I completed the tack in clean air and was accelerting in clean air . At which point he got the overlap on my stern. As I accelerated he caught me up further, then we were quite parallel but on the same tack and course but I was about 1 metre in front. I asked for room. When he refused my bow touched the first reed and I slowly started my tack (tacking with this big heavy open dinghy
is slow!). At which point he stood up and pushed my boat into the reeds and made his tack off the momentum the push gave him.
The alterantive of falling away was risky because I would've sailed half-wind towards the oncoming boat (hard rudder would've been necessry to fall away from the lead position) I was sailing lone an he was with a partner. The dinghy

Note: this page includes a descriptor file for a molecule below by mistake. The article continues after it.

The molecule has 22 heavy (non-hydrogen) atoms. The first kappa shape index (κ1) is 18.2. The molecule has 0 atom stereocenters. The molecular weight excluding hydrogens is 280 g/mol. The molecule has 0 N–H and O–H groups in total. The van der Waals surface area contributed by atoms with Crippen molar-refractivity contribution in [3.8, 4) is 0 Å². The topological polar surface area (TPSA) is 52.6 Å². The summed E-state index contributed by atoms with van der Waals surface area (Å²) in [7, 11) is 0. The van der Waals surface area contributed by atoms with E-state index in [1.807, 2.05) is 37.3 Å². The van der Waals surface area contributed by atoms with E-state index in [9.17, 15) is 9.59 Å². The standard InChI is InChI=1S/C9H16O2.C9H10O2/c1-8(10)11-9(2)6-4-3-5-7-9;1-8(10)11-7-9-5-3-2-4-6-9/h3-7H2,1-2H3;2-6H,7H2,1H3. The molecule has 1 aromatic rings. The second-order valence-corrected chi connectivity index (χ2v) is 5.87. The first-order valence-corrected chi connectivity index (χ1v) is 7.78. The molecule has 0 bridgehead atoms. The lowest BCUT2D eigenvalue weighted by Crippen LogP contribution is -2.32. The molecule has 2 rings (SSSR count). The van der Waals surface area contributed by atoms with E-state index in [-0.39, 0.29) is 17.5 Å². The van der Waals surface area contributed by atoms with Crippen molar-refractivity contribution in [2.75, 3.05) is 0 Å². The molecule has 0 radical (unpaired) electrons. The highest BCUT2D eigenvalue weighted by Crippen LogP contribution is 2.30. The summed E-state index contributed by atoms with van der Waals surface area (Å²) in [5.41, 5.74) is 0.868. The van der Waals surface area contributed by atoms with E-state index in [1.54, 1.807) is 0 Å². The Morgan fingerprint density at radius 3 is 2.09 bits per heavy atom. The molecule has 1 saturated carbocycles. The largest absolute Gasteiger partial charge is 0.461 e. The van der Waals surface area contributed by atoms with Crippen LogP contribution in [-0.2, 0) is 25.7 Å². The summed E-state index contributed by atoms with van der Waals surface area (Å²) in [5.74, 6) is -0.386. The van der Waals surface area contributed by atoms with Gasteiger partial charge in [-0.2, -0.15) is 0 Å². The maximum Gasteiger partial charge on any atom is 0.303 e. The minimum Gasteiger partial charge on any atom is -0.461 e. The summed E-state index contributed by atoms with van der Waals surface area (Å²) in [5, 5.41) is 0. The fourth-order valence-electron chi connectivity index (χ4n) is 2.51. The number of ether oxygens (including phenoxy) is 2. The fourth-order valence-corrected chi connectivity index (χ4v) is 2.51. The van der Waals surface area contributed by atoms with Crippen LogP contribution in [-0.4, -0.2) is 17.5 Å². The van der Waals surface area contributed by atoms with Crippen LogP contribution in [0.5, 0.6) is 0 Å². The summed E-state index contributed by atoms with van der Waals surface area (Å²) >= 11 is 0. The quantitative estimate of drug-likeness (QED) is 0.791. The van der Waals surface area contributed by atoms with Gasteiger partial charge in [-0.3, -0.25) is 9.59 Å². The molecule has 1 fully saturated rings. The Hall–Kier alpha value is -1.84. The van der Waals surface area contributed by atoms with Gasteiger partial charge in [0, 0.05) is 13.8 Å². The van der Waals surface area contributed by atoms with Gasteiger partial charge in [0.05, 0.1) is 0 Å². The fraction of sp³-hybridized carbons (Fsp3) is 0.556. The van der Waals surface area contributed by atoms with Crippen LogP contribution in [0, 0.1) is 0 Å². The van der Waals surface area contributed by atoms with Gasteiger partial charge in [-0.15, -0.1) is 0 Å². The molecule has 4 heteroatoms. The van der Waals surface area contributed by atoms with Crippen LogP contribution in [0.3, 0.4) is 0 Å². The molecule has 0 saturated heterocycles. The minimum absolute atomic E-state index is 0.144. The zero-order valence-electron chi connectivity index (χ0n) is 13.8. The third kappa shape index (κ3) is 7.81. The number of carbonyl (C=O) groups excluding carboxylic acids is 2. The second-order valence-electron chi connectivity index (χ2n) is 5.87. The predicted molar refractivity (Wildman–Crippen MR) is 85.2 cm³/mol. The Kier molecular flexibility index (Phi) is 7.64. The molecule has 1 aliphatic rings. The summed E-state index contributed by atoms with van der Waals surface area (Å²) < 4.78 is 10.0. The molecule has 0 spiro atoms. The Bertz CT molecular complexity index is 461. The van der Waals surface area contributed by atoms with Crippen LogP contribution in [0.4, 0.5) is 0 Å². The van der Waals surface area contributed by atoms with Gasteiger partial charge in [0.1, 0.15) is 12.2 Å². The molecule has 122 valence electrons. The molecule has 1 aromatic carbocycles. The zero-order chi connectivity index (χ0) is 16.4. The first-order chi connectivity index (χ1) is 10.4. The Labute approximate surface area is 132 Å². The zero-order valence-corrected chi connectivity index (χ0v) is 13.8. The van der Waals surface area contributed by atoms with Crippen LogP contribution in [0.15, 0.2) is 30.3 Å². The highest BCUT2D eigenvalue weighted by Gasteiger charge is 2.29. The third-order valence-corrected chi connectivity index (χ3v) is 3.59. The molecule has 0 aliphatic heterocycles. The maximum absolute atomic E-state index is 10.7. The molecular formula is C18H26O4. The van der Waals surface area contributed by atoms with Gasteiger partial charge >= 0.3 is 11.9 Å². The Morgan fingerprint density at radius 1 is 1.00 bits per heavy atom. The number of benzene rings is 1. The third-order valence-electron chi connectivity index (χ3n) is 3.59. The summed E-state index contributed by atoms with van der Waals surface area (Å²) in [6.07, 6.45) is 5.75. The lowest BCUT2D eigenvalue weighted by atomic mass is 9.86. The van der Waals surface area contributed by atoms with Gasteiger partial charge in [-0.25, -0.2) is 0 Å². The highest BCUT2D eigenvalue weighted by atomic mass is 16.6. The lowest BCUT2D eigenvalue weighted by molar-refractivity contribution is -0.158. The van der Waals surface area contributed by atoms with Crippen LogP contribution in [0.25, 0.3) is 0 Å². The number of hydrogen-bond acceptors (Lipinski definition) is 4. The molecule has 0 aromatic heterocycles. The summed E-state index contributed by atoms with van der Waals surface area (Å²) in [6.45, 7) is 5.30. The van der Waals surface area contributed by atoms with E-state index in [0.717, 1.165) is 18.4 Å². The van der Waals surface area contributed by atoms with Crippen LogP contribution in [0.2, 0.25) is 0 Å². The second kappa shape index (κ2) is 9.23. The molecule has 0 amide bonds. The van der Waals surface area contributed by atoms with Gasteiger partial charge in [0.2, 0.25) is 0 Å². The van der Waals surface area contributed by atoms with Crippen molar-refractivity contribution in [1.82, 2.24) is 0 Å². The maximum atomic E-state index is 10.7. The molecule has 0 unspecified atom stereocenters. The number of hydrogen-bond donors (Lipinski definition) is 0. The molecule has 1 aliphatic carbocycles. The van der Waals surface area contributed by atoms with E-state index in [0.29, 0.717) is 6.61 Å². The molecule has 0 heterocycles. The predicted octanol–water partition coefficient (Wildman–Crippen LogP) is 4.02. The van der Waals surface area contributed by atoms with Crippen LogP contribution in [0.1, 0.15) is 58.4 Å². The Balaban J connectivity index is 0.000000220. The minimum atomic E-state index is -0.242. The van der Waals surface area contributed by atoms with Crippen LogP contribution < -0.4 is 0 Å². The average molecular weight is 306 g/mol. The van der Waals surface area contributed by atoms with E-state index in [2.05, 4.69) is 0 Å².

has a 2 sails. Falling away and accelerating towards the other boat and the reed island to starboard and not knowing whether I'd still have the room to tack after he had sailed passed was not an attractive option. Too many unknowns.
However tacking the only problem was that he'd have to give me room and I had the right to tack.
The judgement of the "commitee"essentially says I had no right to tack, despite having the room to tack easily, and had to fall away.
I cannot believe a normal commitee would come to such a decision based on the ituation confirmed by the witness.
I simply saw it as a question of which reed island is it best to sail towards, quickly towards the reed island to starboard, risking a collision with the right of way boat and risking getting stuck in the reeds at speed. Or tacking towards the reed island to port which I might even be able to avoid as the island was ending. If I was on the other boat I would've expected the lead boat to tack and I would've duly given room.
I try to stay away from this sailor as much as possible when on the water as he is so reckless - then hides behind his reputation as a national sailing referee.